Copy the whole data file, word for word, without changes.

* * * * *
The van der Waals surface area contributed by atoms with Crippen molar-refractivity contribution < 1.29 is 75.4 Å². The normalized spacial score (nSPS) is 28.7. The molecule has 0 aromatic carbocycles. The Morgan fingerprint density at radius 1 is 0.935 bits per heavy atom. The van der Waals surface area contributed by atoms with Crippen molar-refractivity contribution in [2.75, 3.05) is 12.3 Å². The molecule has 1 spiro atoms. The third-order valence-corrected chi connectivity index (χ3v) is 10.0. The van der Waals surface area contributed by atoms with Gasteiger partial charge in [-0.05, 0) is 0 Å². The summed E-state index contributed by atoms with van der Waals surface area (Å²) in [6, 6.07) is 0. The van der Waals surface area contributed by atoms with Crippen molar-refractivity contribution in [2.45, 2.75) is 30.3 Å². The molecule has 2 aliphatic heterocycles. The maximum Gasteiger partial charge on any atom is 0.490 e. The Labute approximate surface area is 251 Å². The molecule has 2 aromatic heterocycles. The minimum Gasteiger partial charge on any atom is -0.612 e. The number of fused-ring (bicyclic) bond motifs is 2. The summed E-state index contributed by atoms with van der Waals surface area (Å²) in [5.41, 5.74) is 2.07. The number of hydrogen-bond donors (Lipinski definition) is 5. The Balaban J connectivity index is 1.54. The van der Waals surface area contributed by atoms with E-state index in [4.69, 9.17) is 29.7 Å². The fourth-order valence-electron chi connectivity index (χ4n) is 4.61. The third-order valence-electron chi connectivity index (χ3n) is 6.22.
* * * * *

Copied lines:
The van der Waals surface area contributed by atoms with Crippen molar-refractivity contribution < 1.29 is 75.4 Å². The normalized spacial score (nSPS) is 28.7. The molecule has 0 aromatic carbocycles. The Morgan fingerprint density at radius 1 is 0.935 bits per heavy atom. The van der Waals surface area contributed by atoms with Crippen molar-refractivity contribution in [2.75, 3.05) is 12.3 Å². The molecule has 1 spiro atoms. The third-order valence-corrected chi connectivity index (χ3v) is 10.0. The van der Waals surface area contributed by atoms with Gasteiger partial charge in [-0.05, 0) is 0 Å². The summed E-state index contributed by atoms with van der Waals surface area (Å²) in [6, 6.07) is 0. The van der Waals surface area contributed by atoms with Crippen molar-refractivity contribution in [2.45, 2.75) is 30.3 Å². The molecule has 2 aliphatic heterocycles. The maximum Gasteiger partial charge on any atom is 0.490 e. The Labute approximate surface area is 251 Å². The molecule has 2 aromatic heterocycles. The minimum Gasteiger partial charge on any atom is -0.612 e. The number of fused-ring (bicyclic) bond motifs is 2. The summed E-state index contributed by atoms with van der Waals surface area (Å²) in [5.41, 5.74) is 2.07. The number of hydrogen-bond donors (Lipinski definition) is 5. The Balaban J connectivity index is 1.54. The van der Waals surface area contributed by atoms with E-state index in [4.69, 9.17) is 29.7 Å². The fourth-order valence-electron chi connectivity index (χ4n) is 4.61. The third-order valence-electron chi connectivity index (χ3n) is 6.22.